There is only one large mature wisteria in the neighborhood that I know of. It is for sure wisteria on the flower clock. A couple of days back I braved a sunbreak and went down to take pictures. Way back when, in 2008, when I started wandering around this neighborhood on my lunch breaks, I came across this old beat-up house where an obvious cat hoarder lived.
Within a year or so, the older woman who lived there (who was big on gardening and had a wild but well-tended garden in her parking strips on both sides of her corner house) had barricaded off a lot of access to the house and it was rare that I would see a thin cat. She had beautiful irises out front and some roses and a tomato plant or two and this wisteria growing next to the house and out over a rundown arbor thing built over the sidewalk.
It was kind of magical. That was the wisteria I went to see. This year the structure over the sidewalk is gone and the wisteria has been cut back significantly but if one stands across the street one can see it fanning out across the porch roof. The part next to the house looks worse for wear but is still blooming. The whole house is boarded up, all the windows, with no trespassing signs around.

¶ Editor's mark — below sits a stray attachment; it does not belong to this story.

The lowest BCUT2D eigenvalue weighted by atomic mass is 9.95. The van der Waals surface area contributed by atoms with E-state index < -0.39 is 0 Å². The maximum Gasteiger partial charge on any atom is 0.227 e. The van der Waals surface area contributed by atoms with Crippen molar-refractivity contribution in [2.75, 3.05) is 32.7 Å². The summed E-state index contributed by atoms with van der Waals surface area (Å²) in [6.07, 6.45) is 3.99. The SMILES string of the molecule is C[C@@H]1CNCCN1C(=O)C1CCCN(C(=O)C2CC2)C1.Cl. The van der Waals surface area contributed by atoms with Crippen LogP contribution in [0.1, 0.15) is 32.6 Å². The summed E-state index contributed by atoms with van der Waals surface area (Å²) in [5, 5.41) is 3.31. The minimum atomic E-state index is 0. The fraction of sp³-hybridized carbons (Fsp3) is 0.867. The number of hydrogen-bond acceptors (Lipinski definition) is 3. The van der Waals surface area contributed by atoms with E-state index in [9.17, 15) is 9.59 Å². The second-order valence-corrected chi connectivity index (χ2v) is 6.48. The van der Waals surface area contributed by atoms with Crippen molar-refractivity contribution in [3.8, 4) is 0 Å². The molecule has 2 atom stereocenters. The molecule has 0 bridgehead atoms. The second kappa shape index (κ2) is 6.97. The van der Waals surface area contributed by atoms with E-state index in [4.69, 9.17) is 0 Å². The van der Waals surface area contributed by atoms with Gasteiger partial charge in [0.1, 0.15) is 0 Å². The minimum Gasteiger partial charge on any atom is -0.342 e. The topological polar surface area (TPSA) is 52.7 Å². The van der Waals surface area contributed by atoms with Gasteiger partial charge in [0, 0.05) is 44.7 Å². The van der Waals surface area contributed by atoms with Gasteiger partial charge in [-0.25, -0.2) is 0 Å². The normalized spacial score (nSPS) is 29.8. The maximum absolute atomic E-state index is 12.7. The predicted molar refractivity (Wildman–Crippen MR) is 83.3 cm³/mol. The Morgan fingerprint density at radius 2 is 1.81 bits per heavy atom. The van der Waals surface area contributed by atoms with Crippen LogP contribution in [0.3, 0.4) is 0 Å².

The back hedge which was well over six feet tall has been cut back, the back stairs are gone and the whole area here in the picture behind the blue house has been cleared. The newly, brilliantly restored yellow orange house is next door. I took the picture to show the exposed brickwork of this house from the 1880’s probably. I will need to look it up. I love this picture.
What is old is new again and what is old is fading away under its weight.
Off to the left, out of frame is a house with three of the biggest bird feeders I have ever seen in my life hanging in front of an upstairs window. Someone with limited mobility most likely lives in that room.
This neighborhood is a living poem. Full of poignant moments and lessons to take to heart.
I am grateful to be here.